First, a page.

The core to the problem is that there is little to no Information Science employed in practice. The whole of IT is hit or miss, driven by personal ambition on one hand and hope on the other. Fear of being left behind is also a serious influence.
At the root of all this is that there is no sure way of assessing the value of expenditure on IT. There are some obvious examples where value for-money is unquestionable. Automated accounts, order processing and stock control are indispensable. Text processing, spreadsheets and e-mail are worth investing in for a percentage of the work force, but certainly not for everybody. Huge sums of money have been wasted on upgrading office systems, the main justification being that they are incompatible with older versions! This of course is the divide and conquer rule. The individuals in a company would love to have the sophisticated tools to play with and if someone else can have them, why can't they? It is staggering that no one seems to dare to demand a business case for this expenditure. The ability of the PC industry to persuade companies to waste significant sums of money stems from mass advertising. Few industries, if any, spend such huge sums on marketing, brain-washing users. Only recently did an article in Fortune (of all magazines) complain about how "hostile" the PC software was. This is a good trend but where is the mass voice of the press?
It is clear that mass advertising to the individual has badly influenced decision making in corporations, but bad investments aren't constrained to PCs. There has been a Leeming-like leap into ERP packages. There has unquestionably been some good marketing, especially by SAP, but we are talking about huge central investments in which the customer is represented by professional IT staff or highly paid consultants. And yet there is a growing awareness that the panacea of integration has not been delivered. These ERP systems appear to have many of the failings of the mixture of older systems. In truth I believe that the new ERP systems are potentially better than the mixture of applications they replaced, but the compliant is that only a small gain was made at huge cost.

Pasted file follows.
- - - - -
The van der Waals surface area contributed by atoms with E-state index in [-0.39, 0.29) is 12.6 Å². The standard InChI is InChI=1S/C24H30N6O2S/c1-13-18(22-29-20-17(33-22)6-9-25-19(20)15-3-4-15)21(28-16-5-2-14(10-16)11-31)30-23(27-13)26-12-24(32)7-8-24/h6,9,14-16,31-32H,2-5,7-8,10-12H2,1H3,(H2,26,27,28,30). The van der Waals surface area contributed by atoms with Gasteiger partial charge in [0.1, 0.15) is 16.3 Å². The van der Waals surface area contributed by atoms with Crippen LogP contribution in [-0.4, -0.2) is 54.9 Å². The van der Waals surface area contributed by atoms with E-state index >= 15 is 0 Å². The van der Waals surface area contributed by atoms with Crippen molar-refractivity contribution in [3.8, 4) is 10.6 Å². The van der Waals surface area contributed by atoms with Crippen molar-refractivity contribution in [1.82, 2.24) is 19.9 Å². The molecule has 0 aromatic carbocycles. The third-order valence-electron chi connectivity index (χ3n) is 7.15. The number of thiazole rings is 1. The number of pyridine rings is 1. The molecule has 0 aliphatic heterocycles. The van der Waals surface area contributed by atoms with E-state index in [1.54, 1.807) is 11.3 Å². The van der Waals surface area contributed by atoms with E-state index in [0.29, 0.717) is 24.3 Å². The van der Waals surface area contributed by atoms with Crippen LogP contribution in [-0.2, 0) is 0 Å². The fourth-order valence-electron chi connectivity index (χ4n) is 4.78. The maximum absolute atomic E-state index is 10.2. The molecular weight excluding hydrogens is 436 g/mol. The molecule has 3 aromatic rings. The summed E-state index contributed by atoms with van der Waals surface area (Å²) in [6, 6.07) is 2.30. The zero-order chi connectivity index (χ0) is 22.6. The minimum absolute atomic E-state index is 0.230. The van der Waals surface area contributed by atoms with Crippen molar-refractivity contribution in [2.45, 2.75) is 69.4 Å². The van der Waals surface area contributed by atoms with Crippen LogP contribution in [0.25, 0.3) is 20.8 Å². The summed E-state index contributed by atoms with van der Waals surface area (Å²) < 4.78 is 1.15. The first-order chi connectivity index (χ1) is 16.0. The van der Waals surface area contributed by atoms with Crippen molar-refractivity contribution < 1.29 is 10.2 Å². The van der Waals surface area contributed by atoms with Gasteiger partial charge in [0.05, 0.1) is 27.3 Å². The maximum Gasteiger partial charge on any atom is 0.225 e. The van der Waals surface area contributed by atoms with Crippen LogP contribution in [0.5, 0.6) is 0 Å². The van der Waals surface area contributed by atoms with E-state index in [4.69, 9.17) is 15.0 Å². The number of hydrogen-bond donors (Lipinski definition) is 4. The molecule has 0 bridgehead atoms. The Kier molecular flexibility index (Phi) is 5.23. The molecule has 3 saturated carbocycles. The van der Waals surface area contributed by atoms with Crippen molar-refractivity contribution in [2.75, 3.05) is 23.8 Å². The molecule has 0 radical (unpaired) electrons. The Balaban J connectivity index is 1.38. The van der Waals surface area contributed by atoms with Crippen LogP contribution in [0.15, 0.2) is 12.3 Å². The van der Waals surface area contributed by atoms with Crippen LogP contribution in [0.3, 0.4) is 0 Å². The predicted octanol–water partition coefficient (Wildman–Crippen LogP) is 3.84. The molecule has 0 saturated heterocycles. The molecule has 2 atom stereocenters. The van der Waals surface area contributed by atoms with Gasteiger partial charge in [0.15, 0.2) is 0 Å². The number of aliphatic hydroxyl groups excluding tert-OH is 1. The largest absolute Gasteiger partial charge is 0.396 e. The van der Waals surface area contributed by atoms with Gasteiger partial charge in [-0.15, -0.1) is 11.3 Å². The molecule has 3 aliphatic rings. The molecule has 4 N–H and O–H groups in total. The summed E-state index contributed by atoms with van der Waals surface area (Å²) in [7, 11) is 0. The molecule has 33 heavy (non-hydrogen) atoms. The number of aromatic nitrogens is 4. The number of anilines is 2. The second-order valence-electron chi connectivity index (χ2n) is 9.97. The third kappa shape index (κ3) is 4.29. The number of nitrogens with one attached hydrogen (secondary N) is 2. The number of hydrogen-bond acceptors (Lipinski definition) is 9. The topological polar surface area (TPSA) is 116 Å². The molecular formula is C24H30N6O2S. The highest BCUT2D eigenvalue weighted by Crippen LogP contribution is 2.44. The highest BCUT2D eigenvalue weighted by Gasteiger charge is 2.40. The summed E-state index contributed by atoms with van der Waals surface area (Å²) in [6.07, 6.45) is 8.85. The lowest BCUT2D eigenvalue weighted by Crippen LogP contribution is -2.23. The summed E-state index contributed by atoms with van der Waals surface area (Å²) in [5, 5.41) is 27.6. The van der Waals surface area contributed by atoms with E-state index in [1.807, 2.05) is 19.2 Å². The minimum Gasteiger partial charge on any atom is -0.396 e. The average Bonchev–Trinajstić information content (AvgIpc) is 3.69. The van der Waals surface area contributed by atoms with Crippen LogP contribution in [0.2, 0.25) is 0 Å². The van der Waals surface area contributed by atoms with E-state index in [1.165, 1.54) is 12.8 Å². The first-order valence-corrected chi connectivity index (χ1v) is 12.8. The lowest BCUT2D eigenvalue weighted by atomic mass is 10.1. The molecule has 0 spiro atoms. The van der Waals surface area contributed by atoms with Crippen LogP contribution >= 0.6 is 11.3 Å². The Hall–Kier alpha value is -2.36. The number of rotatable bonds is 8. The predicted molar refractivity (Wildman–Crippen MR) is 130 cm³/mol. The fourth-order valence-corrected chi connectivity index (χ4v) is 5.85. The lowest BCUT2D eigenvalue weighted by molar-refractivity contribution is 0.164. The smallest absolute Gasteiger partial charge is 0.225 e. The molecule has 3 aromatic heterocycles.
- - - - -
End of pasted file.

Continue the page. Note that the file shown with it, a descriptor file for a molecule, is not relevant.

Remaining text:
Nowadays there is some serious literature being produced that is analysing some of the huge investment in IT against progress. Keith Devlin points out that prior to 1965 and the advent of large scale IT, US productivity grew 2% per annum, since when it has remained below 2%. Now this could well be due to other factors, but it is food for thought.
While it has been virtually impossible to justify the expenditure of office systems and difficult for commercial systems, we are now struggling with" information systems". In true keeping with the "press on in hope" attitude of the IT industry, vast sums have been spent on data warehousing. The success of some high profile ventures, WalMart in particular, frightened many companies into action. There have been many disasters. Data warehousing is difficult and requires full cooperation between business and technical analysts. And this exposes another core problem; in general the relationships between technicians and business people are strained and cooperation proves very difficult. In any case a data warehouse is only a tool for serving an information system and the lack of "information" skills has been a serious problem.
However it is probably the high profile of information systems that may well be the turning point for the IT industry. To evaluate the use of an information system, the impact on the whole organisation and the markets in which it trades, must be understood. And so there are serious signs that the academic world is becoming aware of "Information Science"!. From this should come some formal methods of evaluating sensitivity to investments. Until then it remains a "we think it is necessary" not "we know" world of IT. Fun but very inefficient.